Another ambitious programme Reusable Launch Vehicle (RLV) is progressing steadily. S Somanath, Director, Vikram Sarabhai Space Centre, said the next phase will be to test ground landing. ‘”In the previous RLV mission, we made simulated landing on the sea. Now, we will land on the wheels. It will be a helicopter drop test.

    The next step will be to take it to an orbit, put in the orbit and do some useful tests and make a ground landing. The first step will be realised in the near future and the next one will be carried out after getting approval from the government. It is in engineering phase,” Somanath said.
    From here: http://www.newindianexpress.com/nati...m-1800948.html
    The dogs bark, but the caravan goes on.
    (= History moves ahead, no matter the criticism it may attract. The saying is found in many languages from the Middle East to India.)

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    Default Re: The Space Economy and Space Politics: News and Developments

    Geez, looks like India is really moving fast. Check out what they’re going to be looking for during their moon mission. First ever moon mission to the South Pole of the moon, too.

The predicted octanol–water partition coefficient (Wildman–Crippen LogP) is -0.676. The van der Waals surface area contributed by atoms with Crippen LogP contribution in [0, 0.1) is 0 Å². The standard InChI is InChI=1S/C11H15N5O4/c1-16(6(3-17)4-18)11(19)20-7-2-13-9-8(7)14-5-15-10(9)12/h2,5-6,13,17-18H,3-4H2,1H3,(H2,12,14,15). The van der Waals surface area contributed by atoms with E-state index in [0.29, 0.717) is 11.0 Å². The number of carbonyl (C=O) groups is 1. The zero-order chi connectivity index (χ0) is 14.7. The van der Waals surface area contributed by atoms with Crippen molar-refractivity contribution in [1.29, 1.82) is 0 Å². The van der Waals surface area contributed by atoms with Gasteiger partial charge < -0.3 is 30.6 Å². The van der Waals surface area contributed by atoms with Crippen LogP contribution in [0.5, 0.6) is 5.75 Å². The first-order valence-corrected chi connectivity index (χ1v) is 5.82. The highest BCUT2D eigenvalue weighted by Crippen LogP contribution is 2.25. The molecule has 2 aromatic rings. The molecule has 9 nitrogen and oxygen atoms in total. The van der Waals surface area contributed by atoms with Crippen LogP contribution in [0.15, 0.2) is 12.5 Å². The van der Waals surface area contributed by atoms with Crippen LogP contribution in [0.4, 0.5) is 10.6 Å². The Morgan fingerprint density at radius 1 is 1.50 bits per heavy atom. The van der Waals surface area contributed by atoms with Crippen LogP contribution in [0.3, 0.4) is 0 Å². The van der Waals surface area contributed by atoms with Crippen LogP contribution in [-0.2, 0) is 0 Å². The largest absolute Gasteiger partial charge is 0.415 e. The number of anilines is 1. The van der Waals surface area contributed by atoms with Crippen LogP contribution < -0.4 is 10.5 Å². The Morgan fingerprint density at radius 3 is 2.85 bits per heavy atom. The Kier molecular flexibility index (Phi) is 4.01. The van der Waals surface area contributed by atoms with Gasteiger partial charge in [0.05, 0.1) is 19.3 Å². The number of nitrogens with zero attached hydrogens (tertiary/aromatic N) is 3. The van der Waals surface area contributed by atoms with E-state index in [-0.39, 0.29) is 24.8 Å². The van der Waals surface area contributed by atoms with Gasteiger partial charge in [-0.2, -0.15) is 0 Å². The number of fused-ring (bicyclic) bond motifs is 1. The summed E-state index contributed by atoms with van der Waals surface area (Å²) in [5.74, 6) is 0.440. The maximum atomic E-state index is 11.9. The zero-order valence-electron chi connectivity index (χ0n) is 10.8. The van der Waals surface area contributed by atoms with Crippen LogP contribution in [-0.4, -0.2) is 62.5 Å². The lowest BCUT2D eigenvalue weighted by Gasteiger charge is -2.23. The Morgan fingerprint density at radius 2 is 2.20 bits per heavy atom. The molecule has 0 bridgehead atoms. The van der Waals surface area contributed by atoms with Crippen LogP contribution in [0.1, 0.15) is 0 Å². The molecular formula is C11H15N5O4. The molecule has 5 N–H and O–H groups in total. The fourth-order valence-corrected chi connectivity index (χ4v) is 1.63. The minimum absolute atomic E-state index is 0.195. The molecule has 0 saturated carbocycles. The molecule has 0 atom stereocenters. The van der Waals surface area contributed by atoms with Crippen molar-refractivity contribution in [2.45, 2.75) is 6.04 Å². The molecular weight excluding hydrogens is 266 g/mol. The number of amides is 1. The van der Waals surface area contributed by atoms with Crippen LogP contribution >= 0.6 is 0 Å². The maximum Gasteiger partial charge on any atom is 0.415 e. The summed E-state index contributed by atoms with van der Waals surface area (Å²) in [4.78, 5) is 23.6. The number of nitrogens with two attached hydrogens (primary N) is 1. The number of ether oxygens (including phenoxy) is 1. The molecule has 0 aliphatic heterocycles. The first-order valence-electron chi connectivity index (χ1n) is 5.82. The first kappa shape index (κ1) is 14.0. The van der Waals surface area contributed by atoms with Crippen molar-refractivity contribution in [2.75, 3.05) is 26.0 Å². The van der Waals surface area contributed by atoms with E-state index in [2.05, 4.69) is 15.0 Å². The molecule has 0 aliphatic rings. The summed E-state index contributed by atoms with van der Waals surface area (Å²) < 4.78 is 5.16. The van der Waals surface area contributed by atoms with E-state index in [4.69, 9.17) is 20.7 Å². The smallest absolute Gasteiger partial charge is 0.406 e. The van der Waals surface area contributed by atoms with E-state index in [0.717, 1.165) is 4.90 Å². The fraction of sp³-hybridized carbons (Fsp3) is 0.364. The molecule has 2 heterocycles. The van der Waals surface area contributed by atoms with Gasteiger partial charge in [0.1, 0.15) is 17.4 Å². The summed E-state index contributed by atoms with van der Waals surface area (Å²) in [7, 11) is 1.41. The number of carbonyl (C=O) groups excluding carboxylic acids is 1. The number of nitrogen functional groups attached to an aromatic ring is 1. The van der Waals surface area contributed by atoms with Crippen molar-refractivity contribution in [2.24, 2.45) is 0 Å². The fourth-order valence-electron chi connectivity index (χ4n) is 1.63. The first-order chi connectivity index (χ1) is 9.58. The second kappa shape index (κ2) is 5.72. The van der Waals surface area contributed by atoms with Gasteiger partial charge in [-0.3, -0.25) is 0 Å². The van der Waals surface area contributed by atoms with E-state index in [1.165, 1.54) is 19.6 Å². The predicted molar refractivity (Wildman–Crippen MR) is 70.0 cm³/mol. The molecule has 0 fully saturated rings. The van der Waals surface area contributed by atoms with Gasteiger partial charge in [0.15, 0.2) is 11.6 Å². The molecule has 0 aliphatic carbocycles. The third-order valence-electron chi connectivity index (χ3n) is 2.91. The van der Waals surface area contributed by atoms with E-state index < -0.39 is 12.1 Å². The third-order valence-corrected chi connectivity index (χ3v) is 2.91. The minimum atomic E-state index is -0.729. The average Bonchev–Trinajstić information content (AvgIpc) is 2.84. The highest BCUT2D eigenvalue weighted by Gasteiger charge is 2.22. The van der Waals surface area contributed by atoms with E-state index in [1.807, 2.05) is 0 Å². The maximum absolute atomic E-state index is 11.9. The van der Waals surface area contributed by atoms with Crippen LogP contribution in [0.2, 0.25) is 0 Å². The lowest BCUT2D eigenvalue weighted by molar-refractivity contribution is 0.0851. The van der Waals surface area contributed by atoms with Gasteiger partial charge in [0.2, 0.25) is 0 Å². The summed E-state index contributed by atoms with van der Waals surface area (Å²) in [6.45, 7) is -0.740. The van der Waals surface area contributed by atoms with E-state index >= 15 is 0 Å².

Quote Posted by https://en.m.wikipedia.org/wiki/Chandrayaan-2
    Orbiter payload

    Large Area Soft X-ray Spectrometer (CLASS) from ISRO Satellite Centre (ISAC),

    Bangalore and Solar X-ray monitor (XSM) from Physical Research Laboratory (PRL),
    Ahmedabad for mapping major elements present on the lunar surface.[19]

    L and S band Synthetic Aperture Radar (SAR) from Space Applications Centre (SAC), Ahmedabad for probing the first few tens of metres of the lunar surface for the presence of different constituents, including water ice. SAR is expected to provide further evidence confirming the presence of water ice below the shadowed regions of the Moon.[19]

    Imaging IR Spectrometer (IIRS) from SAC, Ahmedabad for mapping of lunar surface over a wide wavelength range for the study of minerals, water molecules and hydroxyl present.[19]

    Neutral Mass Spectrometer (ChACE-2) from Space Physics Laboratory (SPL), Thiruvananthapuram to carry out a detailed study of the lunar exosphere.[19]